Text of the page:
Earlier this summer the Computer Systems & Networks Research Group congratulated research group alumni on their faculty appointments within Canada and the U.S.
Alumna Manya Ghobadi (PhD 2013), pictured right on the day of her doctoral graduation, will join Massachusetts Institute of Technology Computer Science and Artificial Intelligence Laboratory (MIT CSAIL) as an assistant professor this September. Dr. Ghobadi is currently a researcher with Microsoft Research Mobility and Networking.
We asked her about her time at U of T and next steps to MIT:
Tell us about your PhD research while at U of T?
At U of T, I worked on building systems to improve the status quo of congestion control in terms of end-to-end latency by taking a closer look at the Transmission Control Protocol (TCP) – the main protocol of the Internet protocol suite. My advisor, [Associate] Professor Yashar Ganjali and I designed a framework that allows network operators to define congestion control policies as a function of network and traffic demand. As part of my thesis, I also studied the challenges of conducting time-sensitive network experiments and provided guidelines and tools to eliminate sources of inaccuracy in time-sensitive network experiments.
What do you remember most fondly about your time studying at U of T?
U of T is a great university and is located at the heart of Toronto, which is a vibrant and diverse city that offers many unique opportunities. I very much enjoyed living in Toronto and being part of U of T community. I was extremely fortunate to meet amazing friends and colleagues during my studies and I particularly miss the Hart House and its various events. My parents still live in Toronto, so I visit quite often and enjoy the beautiful multicultural environment of Canada's largest city.
Where did you go after finishing your doctoral studies?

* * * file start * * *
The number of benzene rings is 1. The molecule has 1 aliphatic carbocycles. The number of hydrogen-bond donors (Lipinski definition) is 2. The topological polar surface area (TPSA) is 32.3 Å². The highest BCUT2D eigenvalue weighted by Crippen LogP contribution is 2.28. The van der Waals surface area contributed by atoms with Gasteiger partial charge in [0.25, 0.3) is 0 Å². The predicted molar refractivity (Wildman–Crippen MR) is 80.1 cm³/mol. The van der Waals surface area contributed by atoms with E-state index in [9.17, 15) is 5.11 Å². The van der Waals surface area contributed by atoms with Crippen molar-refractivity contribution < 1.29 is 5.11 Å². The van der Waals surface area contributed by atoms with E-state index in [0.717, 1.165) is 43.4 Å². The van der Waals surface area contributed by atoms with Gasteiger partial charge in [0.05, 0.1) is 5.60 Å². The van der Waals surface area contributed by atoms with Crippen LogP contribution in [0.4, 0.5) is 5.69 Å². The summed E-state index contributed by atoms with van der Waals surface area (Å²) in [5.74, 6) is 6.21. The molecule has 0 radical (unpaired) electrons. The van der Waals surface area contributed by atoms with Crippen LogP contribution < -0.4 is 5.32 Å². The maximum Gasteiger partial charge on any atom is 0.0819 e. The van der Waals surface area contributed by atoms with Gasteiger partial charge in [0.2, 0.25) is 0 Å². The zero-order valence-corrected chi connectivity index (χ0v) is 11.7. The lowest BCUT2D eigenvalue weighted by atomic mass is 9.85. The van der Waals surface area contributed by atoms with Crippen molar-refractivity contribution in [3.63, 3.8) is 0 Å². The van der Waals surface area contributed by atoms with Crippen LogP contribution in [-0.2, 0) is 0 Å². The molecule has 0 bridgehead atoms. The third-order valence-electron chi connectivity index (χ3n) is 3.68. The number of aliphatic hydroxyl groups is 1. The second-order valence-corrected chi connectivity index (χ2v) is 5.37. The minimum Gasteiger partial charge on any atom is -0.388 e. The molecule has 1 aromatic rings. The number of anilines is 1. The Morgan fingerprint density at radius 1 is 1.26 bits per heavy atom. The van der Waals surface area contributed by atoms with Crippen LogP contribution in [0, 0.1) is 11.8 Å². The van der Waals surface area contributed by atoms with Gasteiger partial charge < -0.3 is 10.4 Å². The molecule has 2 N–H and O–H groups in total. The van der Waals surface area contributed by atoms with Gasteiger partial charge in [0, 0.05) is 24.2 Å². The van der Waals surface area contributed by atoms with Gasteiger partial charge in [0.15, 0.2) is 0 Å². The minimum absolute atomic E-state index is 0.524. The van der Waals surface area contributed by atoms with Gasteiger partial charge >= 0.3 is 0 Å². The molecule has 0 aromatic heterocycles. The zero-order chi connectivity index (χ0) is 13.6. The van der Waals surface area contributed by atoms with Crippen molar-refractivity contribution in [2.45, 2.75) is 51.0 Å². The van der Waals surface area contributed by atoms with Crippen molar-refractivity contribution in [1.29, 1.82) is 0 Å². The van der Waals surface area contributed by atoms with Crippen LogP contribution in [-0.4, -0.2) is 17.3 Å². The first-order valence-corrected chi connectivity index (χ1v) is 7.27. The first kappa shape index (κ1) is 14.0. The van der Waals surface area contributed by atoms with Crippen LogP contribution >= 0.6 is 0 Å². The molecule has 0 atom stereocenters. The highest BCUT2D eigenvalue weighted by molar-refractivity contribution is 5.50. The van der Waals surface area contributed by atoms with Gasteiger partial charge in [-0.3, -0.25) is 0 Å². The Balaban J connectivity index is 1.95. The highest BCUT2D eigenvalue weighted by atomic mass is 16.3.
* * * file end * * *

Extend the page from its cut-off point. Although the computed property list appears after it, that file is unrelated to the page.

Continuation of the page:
A few months before finishing my thesis, I joined Google as a software engineer. I wrote my thesis at nights and weekends while developing routing and load-balancing software for Google's data center networks. Two years after that, I joined Microsoft Research and started new research directions in optical networks and hardware-software co-design.
What was the focus of your work at Microsoft Research?
At Microsoft Research I have focused on enabling cross-layer programmability in large-scale systems to optimize their efficiency and reliability. To this end, my research has traced two trajectories in the systems and networking area. The first, a body of work in optical networking, focuses on enabling programmability between the IP and the physical layers of the networking stack. The second, a body of work in congestion control, focuses on enabling programmability between the application, kernel, and Network Interface Card of the end-host stack.
What future directions excite you most as you head to MIT?
In this era of increased engagement with technology – from health, business, sciences, to our social life – computer scientists have the unique opportunity to change the world for the better. I am driven by this passion and I plan to continue seeking ways to contribute to this vision.
I enjoy finding fundamental problems in networks and systems and then using innovative, practical solutions. I believe networking research is interdisciplinary by nature, integrating low-level physical devices and high-level systems software. Hence, I intend to work closely with computer theorists, hardware engineers and industry developers to create opportunities for integration of tools and ideas for highly impactful research. It's an exciting time!